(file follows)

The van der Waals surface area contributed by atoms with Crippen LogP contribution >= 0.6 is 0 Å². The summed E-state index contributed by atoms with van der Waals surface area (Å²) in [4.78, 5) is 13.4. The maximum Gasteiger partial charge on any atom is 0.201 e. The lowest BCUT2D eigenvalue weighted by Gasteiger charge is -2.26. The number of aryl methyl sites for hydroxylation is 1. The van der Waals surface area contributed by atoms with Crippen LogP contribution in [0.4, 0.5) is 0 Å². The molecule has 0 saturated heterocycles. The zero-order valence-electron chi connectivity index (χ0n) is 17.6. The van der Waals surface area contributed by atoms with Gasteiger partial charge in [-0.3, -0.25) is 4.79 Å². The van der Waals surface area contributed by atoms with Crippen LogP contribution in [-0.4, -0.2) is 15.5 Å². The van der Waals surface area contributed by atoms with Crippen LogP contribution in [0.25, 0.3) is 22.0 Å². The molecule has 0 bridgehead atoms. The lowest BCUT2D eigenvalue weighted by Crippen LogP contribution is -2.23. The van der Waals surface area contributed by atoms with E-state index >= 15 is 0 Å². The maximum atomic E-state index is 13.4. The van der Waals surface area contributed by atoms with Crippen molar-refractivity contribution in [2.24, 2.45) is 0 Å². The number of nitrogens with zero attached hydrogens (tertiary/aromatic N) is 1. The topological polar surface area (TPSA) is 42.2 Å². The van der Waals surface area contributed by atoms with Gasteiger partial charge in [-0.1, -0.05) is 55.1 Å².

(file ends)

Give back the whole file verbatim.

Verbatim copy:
The van der Waals surface area contributed by atoms with Crippen LogP contribution >= 0.6 is 0 Å². The summed E-state index contributed by atoms with van der Waals surface area (Å²) in [4.78, 5) is 13.4. The maximum Gasteiger partial charge on any atom is 0.201 e. The lowest BCUT2D eigenvalue weighted by Gasteiger charge is -2.26. The number of aryl methyl sites for hydroxylation is 1. The van der Waals surface area contributed by atoms with Crippen LogP contribution in [0.4, 0.5) is 0 Å². The molecule has 0 saturated heterocycles. The zero-order valence-electron chi connectivity index (χ0n) is 17.6. The van der Waals surface area contributed by atoms with Gasteiger partial charge in [-0.3, -0.25) is 4.79 Å². The van der Waals surface area contributed by atoms with Crippen LogP contribution in [-0.4, -0.2) is 15.5 Å². The van der Waals surface area contributed by atoms with Crippen LogP contribution in [0.25, 0.3) is 22.0 Å². The molecule has 0 bridgehead atoms. The lowest BCUT2D eigenvalue weighted by Crippen LogP contribution is -2.23. The van der Waals surface area contributed by atoms with E-state index >= 15 is 0 Å². The maximum atomic E-state index is 13.4. The van der Waals surface area contributed by atoms with Crippen molar-refractivity contribution in [2.24, 2.45) is 0 Å². The number of nitrogens with zero attached hydrogens (tertiary/aromatic N) is 1. The topological polar surface area (TPSA) is 42.2 Å². The van der Waals surface area contributed by atoms with Gasteiger partial charge in [-0.1, -0.05) is 55.1 Å².